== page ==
Séminaire IBIP
Les séminaires ont lieu sur le Campus Montpellier SupAgro/INRA de La Gaillarde (2, place P. Viala Montpellier)

Jeudi 27 mars 2008
Salle 106 (Cœur d’Ecole) à 14h

Moving With The Flow Analyzing Plant Growth and Environmental Interactions

Wendy K. Silk
Department of Land, Air, and Water Resources, University of California, Davis, CA 95616 USA

Plant Growth Analysis.Like flames, waterfalls, and boat wakes, plant growth zones are structures composed of changing material particles. Thus to understand plant growth we must consider the Lagrangian (material or cell-particle-specific) as well as the obvious Eulerian (spatial) aspects of development. In general concepts and even numerical methods from fluid dynamics are useful for analyzing development. Growth can be specified using strain rate tensors, growth velocity fields, and particle pathlines. In a moving reference frame attached to the plant apex, steady (time-invariant) patterns of anatomy and biochemistry are apt to appear, corresponding to developmental gradients. Of the growth descriptors the strain rate field is particularly useful for quantifying environmental effects on growth. For example, temperature and water stress have been found to affect the spatial pattern of the strain rate differently, even when both environmental factors change the elongation rate by the same factor. Temperature affects the magnitude of longitudinal growth strain rates rather uniformly within the growth zone, while under water stress the growth zone shortens but longitudinal strain rates in apical regions are conserved. Water stress, but not temperature, decreases radial strain rates. Strain rates also appear in the relationship for growth-sustaining water potentials. The growth velocity appears in many interesting problems including determination of Lagrangianderivatives, stem curvature, biosynthesis rates, and cell division rates. The growth trajectory (particle pathline), a Lagrangian specification, provides a space-time map and thus can be used to infer the time course of developmental processes. Perhaps because the growth trajectory is nonlinear, it is underutilized in plant science. It is useful to find the physiological significance of enzyme activation and gene upregulation.Deposition rates in growing tissue. Data on growth velocity fields combined with experimental determinations of metabolite or cell density can be used with continuity equations to solve problems as varied as the physiology of osmotic adjustment in response to drought, and the molecular biology of cell division. Root-soil Interactions.The soil-root system can be viewed from three different points of view: the stationary soil particle, the moving root tip, and the cellular particle moving with respect to both the root tip and the soil. Since the root is biologically active and has both selective uptake from and efflux to the soil, the root tip carries a chemical microenvironment as it penetrates the soil. If the developmental gradients are steady then a steady chemical field is produced around the growing tip. The size of the chemical boundary layer depends on the flux from the root surface and the Péclet number, that is, the ratio between root elongation rate and chemical diffusivity of the substance of interest. The spatial pattern of the chemical field can be related to the temporal pattern of chemical concentration experienced by the soil particles. I hypothesize that different niches for microbial colonization exist, corresponding to different modes of attachment to the root surface.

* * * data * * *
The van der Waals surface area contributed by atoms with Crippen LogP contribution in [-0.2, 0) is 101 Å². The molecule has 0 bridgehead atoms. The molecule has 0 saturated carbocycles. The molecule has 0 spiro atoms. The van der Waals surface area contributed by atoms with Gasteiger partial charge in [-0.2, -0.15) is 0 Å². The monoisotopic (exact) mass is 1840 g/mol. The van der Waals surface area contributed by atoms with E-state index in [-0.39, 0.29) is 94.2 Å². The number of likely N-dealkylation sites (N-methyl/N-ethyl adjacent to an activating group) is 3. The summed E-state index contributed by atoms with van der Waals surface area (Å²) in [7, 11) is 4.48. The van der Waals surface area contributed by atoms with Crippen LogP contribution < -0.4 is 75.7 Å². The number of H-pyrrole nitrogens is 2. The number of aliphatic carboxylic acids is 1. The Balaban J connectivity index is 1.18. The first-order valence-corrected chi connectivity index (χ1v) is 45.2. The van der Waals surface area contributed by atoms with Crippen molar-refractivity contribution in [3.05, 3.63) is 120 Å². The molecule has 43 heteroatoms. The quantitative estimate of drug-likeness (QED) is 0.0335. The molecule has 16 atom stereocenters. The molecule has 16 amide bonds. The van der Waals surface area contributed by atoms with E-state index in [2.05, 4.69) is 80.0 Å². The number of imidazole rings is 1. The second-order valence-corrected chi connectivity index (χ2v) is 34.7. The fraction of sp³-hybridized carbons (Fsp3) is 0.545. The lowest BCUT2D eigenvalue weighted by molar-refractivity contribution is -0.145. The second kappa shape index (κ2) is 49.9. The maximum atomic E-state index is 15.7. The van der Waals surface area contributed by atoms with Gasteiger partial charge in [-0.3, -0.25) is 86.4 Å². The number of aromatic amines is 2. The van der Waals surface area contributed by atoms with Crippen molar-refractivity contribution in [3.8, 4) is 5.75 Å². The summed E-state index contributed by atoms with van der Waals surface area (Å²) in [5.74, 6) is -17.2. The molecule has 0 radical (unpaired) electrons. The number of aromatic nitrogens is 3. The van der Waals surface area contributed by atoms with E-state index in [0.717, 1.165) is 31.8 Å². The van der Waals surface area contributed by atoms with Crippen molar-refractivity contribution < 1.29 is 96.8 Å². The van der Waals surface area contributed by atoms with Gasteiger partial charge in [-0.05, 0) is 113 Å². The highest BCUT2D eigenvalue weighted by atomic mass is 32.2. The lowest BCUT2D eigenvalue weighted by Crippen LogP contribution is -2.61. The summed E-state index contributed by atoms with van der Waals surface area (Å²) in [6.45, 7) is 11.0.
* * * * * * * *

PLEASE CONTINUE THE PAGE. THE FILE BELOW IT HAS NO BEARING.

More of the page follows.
Contact : Christine Granier

Contacts IBIP :
Sabine Zimmermann
Marc Lepetit
Corinne Dasen
Chantal Baracco